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Georgia Economic Prosperity Initiative

JAA contributed to the successful achievement of the major project targets – in investment, mobilization of domestic finance, exports and job creation. In the first two years of the project, EPI helped to attract more than $100m in foreign and domestic investment.  JAA also helped to facilitate almost $200m in domestic finance, 11,000 new jobs, and $280m of new exports.

At the outset of EPI, J.E. Austin Associates was responsible for the analysis and selection of manufacturing and service value chains, and guided the sector selection process for the agricultural value chains. JAA was then responsible for leading the implementation of the manufacturing and services value chains being assisted by EPI.

During project start-up, JAA conducted an assessment of Georgia’s economic sectors. The assessment looked at international and domestic market trends and growth potential, skills and capacities, market constraints, resources and inputs, and potential SME linkages. From this assessment, the project and USAID chose to focus on tourism, apparel, construction materials, ICT, logistics and transport, paper packaging, and business support services. In agriculture, EPI focused on mandarins, hazelnuts and greenhouse vegetables.

In the value chain selection phase, JAA then identified and assessed potential value chains for project intervention within these sectors. JAA assessed each value chain in terms of its 1) competitiveness potential; 2) impact on the economy and beneficiaries; 3) quality of leadership (within the value chain); and 4) synergies with other value chains, cross-cutting themes, and 5) other aspects of importance to EPI’s objectives. This comprehensive value chain analysis formed the basis of the project’s sector prioritization and work planning.

JAA managed value chain improvement activities in the manufacturing and service (M&S) sectors, and advised on competitiveness strategy. Through JAA’s leadership, EPI achieved notable successes in working with each of the value chains.

JAA helped business service providers (BSPs) work with SMEs across multiple value chains in the agricultural sector to increase productivity. JAA and BSPs worked with businesses and associations in the transport and logistics, paper packaging, and ICT sectors to identify and realize opportunities to build Georgia’s agricultural competitiveness, helping to expand agricultural markets, improve post-harvest operations and quality, and meet import market requirements.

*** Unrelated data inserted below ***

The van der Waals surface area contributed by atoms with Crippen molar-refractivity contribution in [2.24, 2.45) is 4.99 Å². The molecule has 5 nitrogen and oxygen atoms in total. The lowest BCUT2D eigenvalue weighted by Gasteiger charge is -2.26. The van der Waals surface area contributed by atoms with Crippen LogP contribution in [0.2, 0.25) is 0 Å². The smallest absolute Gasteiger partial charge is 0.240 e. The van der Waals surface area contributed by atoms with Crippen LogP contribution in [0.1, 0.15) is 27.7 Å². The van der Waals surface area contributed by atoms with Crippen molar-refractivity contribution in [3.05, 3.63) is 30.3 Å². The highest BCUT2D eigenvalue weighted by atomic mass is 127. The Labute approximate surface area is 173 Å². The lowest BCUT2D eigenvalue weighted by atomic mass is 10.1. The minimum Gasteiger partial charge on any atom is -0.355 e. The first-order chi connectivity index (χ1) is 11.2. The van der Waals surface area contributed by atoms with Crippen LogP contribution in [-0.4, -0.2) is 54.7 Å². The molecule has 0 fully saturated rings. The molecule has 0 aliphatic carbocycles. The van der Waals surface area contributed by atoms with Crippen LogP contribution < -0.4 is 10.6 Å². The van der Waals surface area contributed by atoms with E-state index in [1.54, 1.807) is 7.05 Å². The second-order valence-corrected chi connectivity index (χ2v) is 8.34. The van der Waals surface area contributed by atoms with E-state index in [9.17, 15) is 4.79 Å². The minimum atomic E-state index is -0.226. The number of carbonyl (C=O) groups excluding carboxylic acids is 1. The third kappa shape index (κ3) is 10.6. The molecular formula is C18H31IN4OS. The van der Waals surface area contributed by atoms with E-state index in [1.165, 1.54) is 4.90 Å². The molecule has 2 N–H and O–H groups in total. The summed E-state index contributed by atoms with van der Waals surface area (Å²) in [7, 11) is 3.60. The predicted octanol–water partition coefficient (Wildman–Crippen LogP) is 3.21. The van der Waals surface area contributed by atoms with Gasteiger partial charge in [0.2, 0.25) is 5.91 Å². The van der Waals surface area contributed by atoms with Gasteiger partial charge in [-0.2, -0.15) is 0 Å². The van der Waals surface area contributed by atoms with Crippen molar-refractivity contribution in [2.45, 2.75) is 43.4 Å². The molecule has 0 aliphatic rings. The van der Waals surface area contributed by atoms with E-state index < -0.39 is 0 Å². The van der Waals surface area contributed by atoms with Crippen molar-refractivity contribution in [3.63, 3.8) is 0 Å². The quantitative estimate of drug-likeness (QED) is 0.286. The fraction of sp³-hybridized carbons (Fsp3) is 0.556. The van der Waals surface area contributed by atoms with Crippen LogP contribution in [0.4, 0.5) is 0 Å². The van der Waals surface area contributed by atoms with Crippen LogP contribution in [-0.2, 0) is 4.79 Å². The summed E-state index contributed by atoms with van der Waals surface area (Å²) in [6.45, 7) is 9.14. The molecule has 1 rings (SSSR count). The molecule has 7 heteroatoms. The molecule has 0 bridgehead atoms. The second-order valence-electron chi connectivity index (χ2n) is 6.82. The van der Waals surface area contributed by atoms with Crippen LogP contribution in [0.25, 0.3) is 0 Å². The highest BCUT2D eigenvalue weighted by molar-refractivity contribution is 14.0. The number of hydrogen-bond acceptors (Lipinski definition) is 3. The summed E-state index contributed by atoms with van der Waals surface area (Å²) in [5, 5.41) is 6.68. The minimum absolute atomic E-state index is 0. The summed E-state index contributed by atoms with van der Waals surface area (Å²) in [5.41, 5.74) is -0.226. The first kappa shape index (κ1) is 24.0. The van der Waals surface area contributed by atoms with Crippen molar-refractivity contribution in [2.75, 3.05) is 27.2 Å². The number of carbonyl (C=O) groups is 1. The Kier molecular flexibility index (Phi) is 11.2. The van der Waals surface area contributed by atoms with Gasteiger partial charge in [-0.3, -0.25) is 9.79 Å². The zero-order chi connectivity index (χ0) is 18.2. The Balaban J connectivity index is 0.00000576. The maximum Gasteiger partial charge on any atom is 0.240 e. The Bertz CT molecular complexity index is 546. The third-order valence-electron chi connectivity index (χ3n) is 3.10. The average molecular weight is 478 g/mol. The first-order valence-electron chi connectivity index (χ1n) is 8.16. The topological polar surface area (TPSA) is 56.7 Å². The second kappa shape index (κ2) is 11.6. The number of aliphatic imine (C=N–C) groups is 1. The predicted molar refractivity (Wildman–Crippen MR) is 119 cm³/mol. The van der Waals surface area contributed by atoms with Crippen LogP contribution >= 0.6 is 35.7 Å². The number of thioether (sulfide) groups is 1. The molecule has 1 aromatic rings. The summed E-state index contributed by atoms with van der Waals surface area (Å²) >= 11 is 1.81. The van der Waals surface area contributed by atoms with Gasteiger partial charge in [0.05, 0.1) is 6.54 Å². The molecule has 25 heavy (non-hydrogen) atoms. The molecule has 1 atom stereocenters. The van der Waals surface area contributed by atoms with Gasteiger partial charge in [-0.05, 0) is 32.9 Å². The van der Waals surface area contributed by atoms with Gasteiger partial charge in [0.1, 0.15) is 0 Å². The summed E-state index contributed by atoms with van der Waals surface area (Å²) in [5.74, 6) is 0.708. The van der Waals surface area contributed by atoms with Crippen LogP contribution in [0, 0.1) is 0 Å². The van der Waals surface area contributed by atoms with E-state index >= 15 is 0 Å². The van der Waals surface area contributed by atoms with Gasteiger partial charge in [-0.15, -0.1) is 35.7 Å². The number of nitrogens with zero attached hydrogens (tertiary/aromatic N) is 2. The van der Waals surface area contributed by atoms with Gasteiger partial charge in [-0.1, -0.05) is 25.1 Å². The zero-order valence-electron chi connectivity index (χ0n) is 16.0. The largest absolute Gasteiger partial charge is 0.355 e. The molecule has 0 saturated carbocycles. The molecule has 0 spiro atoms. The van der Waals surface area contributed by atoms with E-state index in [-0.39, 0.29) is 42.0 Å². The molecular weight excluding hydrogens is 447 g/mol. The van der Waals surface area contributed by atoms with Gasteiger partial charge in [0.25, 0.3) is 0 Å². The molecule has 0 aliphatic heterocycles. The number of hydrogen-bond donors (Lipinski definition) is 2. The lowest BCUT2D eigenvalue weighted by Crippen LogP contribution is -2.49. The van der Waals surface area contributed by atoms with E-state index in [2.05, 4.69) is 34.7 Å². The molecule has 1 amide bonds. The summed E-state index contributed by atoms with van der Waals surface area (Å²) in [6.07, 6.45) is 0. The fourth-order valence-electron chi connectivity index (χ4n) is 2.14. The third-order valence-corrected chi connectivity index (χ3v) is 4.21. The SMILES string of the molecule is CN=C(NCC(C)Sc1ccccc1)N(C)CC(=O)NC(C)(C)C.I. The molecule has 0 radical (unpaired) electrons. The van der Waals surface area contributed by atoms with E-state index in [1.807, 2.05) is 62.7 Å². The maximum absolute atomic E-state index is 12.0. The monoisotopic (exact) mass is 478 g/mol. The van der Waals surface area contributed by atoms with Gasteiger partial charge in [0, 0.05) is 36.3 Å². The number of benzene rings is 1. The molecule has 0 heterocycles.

JAA assisted eight Georgian packaging plants to develop and implement actions to meet domestic and international customer needs, including ensuring consistent quality and compliance with international standards. Packaging is now being sold for products sold on both the domestic and export markets. To match packaging and producer requirements, JAA organized dialogue between mandarin growers, exporters, Ministry of Agriculture and box plants to promote usage of corrugated packaging in agriculture, and to enable packaging manufacturers to understand exporter requirements, while at the same time enabling exporters to recognize Georgian packaging capabilities. A similar activity was organized with greenhouse and cold storage operators. JAA also organized a series of meetings with the largest food retail chains of Ukraine, to enable exporters of Georgian mandarins and herbs to understand the requirements to move to higher priced market segments in this biggest traditional market for export of Georgian produce.

In the Transport and Logistics sub-sector. JAA helped overcome data collection and analysis issues that hindered the Government of Georgia’s plan to make the country a center of regional international transit. In the start-up phase, the project facilitated basic data collection and competitive analysis of the Caucasus Transit Corridor (CTC), directly contributing to 170% increase in revenue for transport and logistics companies by strengthening their capacity and connecting them to international markets. This analysis formed the basis of activities to create a trade facilitation system and develop a national air transportation strategy. EPI also helped to promote the multimodal Tbilisi Logistics Center (TLC) investment project, resulting in McDonald’s signing a memorandum of understanding to establish a warehouse and office at the center. The project conducted full feasibility studies on creating agricultural and food product logistics centers in Tbilisi and Batumi, and these initiatives are in the incipient stages of attracting investment.

In MICE tourism, EPI conducted workshops for destination management companies, travel agencies, hotels, event management companies, and government bodies to provide them with advice on MICE tourism business development best practices.

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